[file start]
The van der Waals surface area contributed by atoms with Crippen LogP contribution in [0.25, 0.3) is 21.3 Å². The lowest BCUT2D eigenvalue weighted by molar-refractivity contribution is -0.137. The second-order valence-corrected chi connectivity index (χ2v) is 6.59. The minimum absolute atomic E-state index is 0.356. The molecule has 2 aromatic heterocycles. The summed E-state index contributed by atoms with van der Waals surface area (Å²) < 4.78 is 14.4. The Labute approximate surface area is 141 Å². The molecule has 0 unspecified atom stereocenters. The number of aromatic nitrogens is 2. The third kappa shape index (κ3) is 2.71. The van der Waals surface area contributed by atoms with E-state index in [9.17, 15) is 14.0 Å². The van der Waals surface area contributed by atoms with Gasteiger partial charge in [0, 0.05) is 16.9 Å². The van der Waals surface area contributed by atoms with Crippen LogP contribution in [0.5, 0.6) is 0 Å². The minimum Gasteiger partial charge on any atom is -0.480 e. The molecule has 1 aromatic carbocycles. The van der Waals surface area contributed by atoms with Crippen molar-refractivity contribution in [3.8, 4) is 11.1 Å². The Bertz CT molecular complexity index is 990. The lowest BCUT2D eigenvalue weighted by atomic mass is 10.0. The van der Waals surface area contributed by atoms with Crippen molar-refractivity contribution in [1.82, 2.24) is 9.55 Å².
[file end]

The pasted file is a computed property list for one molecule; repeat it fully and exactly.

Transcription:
The van der Waals surface area contributed by atoms with Crippen LogP contribution in [0.25, 0.3) is 21.3 Å². The lowest BCUT2D eigenvalue weighted by molar-refractivity contribution is -0.137. The second-order valence-corrected chi connectivity index (χ2v) is 6.59. The minimum absolute atomic E-state index is 0.356. The molecule has 2 aromatic heterocycles. The summed E-state index contributed by atoms with van der Waals surface area (Å²) < 4.78 is 14.4. The Labute approximate surface area is 141 Å². The molecule has 0 unspecified atom stereocenters. The number of aromatic nitrogens is 2. The third kappa shape index (κ3) is 2.71. The van der Waals surface area contributed by atoms with E-state index in [9.17, 15) is 14.0 Å². The van der Waals surface area contributed by atoms with Gasteiger partial charge in [0, 0.05) is 16.9 Å². The van der Waals surface area contributed by atoms with Crippen LogP contribution in [0.5, 0.6) is 0 Å². The minimum Gasteiger partial charge on any atom is -0.480 e. The molecule has 1 aromatic carbocycles. The van der Waals surface area contributed by atoms with Crippen molar-refractivity contribution in [3.8, 4) is 11.1 Å². The Bertz CT molecular complexity index is 990. The lowest BCUT2D eigenvalue weighted by atomic mass is 10.0. The van der Waals surface area contributed by atoms with Crippen molar-refractivity contribution in [1.82, 2.24) is 9.55 Å².